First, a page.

Coronavirus Damage To Auto Sales Will Benefit CO2 Compliance.
“We see VW as the prime beneficiary of higher German subsidies, followed by BMW. Daimler has a less competitive EV product”
As German politicians squabble about the scale and detail of its massive stimulus package, the impact of the coronavirus looks like actually helping European auto manufacturers to meet harsh fuel consumption standards because they will have to sell fewer electric cars than anticipated.
Because sales of conventional cars and SUVs have slumped so badly, it has become easier to meet the European Union’s (EU) average CO2 emission standards because the targets are based on electric car sales meeting a certain percentage of these now drastically reduced numbers of internal combustion engine (ICE) vehicles.
Investment bank UBS said in a report fines from the EU are likely to much smaller than feared. Berlin-based Matt Schmidt, publisher of The European Electric Car Report, said in his monthly publication the number of battery-electric vehicles required to meet CO2 standards has now fallen because of a depressed market environment.
Schmidt said in his report that in April sales of battery-electric vehicles in Western Europe accounted for a record 6.6% of the overall market, mainly because sales of conventional vehicles collapsed. Schmidt reckons though that sales will still hit a share of 5% by the end of 2020. That would be double 2019’s share at 556,000.
According to a report from investment researcher Jefferies last year, if the auto industry made no progress from 2018 towards meeting the EU’s 2020/21 regulations, it faced fines totalling about $36 billion, twice its estimated profits.
UBS said it had expected manufacturers to face a hit of about 8 billion euros ($9 billion) between 2019 and 2021, but thd current situation looks much less drastic.
The EU Carbon Dioxide (CO2) rules insists sedan and SUV makers raise average fuel efficiency from the equivalent of about 57 miles per U.S. gallon in 2020/2021, up from 41.9 mpg in 2015, and rising again by 15% in 2025, hitting 92 mpg by 2030.
UBS said in its report –
- Due to the pandemic, the absolute number of low profit margin car sales need to reach compliance is lower than expected.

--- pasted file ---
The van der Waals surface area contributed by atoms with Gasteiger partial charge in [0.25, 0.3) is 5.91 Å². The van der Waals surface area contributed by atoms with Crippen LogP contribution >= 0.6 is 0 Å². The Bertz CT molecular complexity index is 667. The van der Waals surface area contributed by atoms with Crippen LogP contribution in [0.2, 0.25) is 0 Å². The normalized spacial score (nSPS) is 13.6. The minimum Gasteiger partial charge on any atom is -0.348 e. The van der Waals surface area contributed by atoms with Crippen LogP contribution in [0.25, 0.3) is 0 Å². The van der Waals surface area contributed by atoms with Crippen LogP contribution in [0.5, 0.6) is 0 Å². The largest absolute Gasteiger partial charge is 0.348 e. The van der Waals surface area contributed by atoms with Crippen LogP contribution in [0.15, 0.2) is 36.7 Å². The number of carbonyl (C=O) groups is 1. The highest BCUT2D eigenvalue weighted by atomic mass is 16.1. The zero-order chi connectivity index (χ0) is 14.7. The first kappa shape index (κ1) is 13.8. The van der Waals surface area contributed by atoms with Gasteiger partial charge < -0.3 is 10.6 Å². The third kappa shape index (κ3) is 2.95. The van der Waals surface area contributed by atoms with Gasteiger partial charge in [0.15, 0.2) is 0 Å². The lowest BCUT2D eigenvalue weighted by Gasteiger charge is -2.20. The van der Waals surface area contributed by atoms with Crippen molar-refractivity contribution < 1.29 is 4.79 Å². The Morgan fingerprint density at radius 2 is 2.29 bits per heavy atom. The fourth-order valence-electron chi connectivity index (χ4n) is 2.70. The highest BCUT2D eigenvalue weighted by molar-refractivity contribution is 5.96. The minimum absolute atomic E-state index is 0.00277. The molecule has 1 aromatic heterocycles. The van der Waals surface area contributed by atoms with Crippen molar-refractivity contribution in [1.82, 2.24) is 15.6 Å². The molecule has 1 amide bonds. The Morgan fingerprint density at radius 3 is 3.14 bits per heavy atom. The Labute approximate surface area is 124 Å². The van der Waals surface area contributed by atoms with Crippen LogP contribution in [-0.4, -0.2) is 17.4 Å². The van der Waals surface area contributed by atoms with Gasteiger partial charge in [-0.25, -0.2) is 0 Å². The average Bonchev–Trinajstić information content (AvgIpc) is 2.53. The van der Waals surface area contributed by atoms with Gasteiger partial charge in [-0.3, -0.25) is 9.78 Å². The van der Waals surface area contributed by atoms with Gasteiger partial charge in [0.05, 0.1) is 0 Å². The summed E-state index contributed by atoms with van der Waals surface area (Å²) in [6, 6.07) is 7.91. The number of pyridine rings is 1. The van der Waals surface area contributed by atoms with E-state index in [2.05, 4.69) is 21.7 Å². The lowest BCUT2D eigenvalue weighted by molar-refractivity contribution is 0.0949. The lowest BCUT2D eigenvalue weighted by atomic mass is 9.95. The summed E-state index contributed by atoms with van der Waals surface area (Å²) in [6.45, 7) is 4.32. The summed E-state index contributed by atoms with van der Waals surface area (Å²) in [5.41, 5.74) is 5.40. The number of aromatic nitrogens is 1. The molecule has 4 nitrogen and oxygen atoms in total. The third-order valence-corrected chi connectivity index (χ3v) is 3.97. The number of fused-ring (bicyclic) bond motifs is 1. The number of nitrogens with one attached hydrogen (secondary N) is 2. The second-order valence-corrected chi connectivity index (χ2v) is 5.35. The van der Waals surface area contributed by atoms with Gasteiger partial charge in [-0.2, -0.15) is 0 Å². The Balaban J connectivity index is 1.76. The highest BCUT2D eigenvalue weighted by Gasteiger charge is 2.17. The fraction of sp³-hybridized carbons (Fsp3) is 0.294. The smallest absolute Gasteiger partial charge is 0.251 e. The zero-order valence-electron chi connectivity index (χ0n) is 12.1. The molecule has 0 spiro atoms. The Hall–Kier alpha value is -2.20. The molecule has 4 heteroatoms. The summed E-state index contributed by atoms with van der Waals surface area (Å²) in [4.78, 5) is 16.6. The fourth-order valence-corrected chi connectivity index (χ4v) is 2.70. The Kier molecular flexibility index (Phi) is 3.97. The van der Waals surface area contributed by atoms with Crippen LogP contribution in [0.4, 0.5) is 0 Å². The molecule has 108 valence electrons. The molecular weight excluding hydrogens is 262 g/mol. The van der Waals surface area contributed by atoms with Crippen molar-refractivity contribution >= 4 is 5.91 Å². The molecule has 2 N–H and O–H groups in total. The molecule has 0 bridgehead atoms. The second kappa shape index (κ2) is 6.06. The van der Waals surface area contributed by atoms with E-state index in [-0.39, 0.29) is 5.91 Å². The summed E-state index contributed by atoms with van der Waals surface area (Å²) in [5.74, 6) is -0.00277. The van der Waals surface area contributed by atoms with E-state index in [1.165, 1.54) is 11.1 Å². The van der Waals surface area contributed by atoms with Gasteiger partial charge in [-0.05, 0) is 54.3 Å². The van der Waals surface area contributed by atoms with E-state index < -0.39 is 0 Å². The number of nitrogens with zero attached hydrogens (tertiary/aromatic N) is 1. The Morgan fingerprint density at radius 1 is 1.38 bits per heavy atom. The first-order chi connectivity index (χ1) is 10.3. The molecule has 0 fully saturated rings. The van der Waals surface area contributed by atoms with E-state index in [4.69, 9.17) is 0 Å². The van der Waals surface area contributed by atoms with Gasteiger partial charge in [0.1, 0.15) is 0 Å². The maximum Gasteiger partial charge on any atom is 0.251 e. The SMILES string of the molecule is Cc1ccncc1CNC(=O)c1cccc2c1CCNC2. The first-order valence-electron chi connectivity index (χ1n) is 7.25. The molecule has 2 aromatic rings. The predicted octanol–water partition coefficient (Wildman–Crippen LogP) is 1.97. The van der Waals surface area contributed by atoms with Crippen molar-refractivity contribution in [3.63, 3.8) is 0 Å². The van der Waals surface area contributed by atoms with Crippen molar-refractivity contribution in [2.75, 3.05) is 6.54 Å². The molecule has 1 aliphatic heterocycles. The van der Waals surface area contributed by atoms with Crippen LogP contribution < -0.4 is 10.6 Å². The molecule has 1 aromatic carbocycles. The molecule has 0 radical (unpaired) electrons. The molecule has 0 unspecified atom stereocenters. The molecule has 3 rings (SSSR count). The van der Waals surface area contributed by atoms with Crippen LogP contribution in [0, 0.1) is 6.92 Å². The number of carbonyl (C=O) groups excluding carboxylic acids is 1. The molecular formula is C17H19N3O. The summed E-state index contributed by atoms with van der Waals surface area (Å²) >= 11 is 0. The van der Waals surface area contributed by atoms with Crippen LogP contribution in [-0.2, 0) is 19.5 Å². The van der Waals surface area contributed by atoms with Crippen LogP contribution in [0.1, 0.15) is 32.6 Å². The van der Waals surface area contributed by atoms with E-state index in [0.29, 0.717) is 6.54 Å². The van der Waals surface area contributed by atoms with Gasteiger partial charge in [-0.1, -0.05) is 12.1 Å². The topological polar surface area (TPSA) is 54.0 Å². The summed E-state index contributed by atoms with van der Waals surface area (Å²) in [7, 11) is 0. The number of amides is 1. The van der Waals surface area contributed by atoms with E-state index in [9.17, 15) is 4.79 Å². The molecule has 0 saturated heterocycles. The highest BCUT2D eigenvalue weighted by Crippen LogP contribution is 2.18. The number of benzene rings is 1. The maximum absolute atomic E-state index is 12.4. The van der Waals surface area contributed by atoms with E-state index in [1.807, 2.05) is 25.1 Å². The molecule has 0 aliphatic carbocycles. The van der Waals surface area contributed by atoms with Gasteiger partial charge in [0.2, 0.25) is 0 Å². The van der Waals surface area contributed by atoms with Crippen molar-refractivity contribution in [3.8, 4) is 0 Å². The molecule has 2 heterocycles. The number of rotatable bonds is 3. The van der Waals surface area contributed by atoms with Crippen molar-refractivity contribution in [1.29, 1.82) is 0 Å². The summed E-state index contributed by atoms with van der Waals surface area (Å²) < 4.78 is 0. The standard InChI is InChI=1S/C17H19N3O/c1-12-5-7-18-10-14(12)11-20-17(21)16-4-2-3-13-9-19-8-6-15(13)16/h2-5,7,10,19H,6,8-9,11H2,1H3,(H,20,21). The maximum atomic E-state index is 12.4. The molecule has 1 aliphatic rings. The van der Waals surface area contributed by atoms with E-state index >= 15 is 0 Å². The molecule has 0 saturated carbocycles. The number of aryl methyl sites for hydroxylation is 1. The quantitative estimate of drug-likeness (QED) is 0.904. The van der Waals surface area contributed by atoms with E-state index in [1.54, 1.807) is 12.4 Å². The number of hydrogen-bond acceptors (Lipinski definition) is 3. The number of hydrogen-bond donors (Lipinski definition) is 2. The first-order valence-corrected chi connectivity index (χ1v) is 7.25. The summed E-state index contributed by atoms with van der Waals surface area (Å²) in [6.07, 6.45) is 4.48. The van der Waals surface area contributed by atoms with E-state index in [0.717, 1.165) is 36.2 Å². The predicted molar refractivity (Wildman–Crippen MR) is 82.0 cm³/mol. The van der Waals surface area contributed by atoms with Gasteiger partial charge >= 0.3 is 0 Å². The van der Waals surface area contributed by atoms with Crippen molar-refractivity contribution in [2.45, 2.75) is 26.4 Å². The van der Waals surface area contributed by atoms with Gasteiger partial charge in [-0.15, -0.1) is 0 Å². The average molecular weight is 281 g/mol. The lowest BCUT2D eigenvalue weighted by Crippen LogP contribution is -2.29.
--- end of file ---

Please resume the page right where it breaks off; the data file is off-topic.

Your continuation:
- Planned auto stimulus in the EU, Germany, and France will be strongly geared towards low-emission cars.
- The efficient ICE cars will likely also receive fiscal stimulus, lowering fleet average emissions further.
According to UBS, this is good news all round for auto manufacturers.
“We see VW as the prime beneficiary of higher German BEV (battery electric vehicle) subsidies, followed by BMW. (Mercedes parent) Daimler has a less competitive EV product near term,” UBS analyst Patrick Hummel said.
“The planned moderate increase in French EV subsidies should help both Groupe PSA and Renault. (Fiat Chrysler Automobiles) FCA is likely to benefit least as its portfolio still excludes electric vehicles and its EV compliance is achieved via the pooling with Tesla Inc,” Hummel said.
Daimler, BMW, Renault and Fiat Chrysler Automobiles (FCA) were previously seen as most at risk from EU fines, the report said.
Meanwhile, according to Reuters, German politicians, the governing grand coalition includes Angela Merkel’s conservatives, and the Social Democrats (SPD), were in extended negotiations about the stimulus plan’s details.
Economy Minister Peter Altmaier wants support for the automobile industry, including subsidies for environmentally friendly technologies and cash incentives to buy new cars with zero or low CO2 emissions, according to Reuters. The SPD wants no support for ICE vehicles.
The talks are expected to continue late into the night.